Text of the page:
Forests and Climate Change

Forests and Climate Change

The Social Dimensions of REDD in Latin America

Anthony Hall

Controlling deforestation, which is responsible for about one-fifth of the world’s greenhouse gas emissions, has become a major tool in the battle against global warming. An important new international initiative – Reduced Emissions from Deforestation and Forest Degradation (REDD) – provides economic incentives to forest users to encourage preservation of trees. Nearly all Latin American countries are introducing national REDD strategies and pilot schemes.

Chapter 4: REDD+ Regimes in Latin America: Leaders

Anthony Hall

Subjects: environment, climate change, environmental geography, environmental sociology, social policy and sociology, comparative social policy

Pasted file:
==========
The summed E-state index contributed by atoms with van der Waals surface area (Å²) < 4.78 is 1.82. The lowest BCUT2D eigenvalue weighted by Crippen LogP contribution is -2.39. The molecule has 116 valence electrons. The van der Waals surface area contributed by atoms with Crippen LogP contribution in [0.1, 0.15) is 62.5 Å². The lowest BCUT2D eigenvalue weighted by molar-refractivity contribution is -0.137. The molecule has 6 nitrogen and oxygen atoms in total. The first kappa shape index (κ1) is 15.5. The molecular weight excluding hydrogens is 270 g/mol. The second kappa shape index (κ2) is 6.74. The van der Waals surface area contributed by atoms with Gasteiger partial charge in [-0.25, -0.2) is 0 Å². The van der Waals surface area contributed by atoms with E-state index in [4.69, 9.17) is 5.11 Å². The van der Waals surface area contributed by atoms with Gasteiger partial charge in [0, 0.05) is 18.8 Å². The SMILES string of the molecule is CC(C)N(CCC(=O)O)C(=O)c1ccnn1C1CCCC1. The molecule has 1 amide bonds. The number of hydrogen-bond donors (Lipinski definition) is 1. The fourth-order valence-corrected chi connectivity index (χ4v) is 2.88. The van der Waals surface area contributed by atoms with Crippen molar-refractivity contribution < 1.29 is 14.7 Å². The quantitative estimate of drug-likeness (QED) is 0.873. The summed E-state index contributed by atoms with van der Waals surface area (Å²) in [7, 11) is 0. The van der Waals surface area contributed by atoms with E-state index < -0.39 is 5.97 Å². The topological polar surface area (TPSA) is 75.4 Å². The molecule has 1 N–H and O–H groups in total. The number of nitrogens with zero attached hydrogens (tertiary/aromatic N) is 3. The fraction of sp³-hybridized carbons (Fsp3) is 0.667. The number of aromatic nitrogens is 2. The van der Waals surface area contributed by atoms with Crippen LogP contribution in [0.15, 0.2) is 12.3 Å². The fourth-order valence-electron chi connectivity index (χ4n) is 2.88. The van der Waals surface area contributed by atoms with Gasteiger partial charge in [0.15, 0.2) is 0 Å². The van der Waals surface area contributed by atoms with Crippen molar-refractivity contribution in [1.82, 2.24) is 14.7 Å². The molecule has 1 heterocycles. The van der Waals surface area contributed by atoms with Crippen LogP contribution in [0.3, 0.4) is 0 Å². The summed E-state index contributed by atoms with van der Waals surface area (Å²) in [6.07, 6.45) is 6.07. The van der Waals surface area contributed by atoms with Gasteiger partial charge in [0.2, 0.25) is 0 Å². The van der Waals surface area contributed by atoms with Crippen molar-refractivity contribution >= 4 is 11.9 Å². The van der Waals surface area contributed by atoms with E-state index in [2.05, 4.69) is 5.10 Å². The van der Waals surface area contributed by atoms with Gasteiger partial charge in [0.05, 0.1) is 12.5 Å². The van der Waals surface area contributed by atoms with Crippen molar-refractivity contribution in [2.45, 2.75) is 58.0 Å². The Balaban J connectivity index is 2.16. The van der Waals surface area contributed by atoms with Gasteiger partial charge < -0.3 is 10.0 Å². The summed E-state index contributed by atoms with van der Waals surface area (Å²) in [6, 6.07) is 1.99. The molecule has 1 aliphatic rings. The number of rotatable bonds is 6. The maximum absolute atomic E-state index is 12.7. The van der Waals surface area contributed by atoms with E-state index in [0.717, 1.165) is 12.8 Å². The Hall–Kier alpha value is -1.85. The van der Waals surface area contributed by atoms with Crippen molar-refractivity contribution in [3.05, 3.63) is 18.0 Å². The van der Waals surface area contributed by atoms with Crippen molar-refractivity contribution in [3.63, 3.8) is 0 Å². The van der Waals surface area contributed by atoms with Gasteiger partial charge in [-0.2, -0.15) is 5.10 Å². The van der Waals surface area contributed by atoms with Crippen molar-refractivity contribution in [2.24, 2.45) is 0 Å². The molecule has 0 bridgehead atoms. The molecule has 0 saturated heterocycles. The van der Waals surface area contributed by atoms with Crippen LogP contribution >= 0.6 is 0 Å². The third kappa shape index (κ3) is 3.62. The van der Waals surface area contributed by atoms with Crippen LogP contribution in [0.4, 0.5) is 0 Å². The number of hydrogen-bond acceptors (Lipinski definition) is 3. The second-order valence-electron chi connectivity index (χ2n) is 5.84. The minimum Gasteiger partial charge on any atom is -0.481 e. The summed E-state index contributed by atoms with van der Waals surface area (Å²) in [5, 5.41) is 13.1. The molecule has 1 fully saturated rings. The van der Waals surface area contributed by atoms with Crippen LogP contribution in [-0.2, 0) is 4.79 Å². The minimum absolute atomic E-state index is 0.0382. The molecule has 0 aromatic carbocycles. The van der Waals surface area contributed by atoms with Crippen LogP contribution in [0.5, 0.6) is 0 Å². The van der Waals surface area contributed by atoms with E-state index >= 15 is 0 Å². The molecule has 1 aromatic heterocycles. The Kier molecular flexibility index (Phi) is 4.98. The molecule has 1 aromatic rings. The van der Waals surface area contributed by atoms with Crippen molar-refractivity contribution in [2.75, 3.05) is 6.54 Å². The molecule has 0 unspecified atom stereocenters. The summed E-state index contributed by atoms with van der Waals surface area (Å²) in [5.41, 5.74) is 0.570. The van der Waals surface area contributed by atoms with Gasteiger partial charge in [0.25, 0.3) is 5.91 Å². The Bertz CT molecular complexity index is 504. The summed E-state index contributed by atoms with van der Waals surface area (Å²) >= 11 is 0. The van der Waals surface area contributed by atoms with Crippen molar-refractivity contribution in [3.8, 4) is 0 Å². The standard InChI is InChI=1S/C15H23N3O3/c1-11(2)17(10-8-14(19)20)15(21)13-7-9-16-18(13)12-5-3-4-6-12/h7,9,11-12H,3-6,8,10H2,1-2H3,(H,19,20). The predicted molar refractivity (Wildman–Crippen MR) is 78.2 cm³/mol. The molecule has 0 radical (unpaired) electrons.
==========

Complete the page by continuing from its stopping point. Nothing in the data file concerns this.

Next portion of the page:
REDD+ PIONEERS REDD+ is becoming increasingly attractive to governments, forest users, intermediary agencies and international funding organisations. Most Latin American countries are now developing national REDD+ strategies, which either incorporate pre-existing forest conservation programmes with a PES element (such as Costa Rica, Mexico and Ecuador) and/or individual pilot carbon and biodiversity schemes. Some were established well before ‘REDD’ entered the development lexicon in 2005, forming part of a broader, post-UNCED ‘sustainable development’ agenda. Their aims in terms of carbon sequestration and biodiversity preservation were in effect very similar to those in the REDD+ agenda (such as Proambiente in Brazil, for example). It is difficult to know the exact number of individual projects in Latin America at a given moment that fall into the ‘REDD+’ category, but it could be around 100 overall. There is presently no accurate central registry of such initiatives; but their number is growing steadily as forest users and project developers anticipate formal incorporation into a post-Kyoto agreement, bringing with it the prospect of longer-term funding. In global terms, Latin America undoubtedly leads the way in expanding REDD coverage. Informally, the number of REDD-type, individual community-based and private schemes on the continent is in the hundreds. While there is no attempt here to provide a comprehensive listing, the brief country reviews that follow in this and Chapter 5 mention some of the principle REDD+ schemes underway. They vary considerably in terms of geographical coverage, populations targeted and the environmental and social benefits generated. Schemes range from strict...

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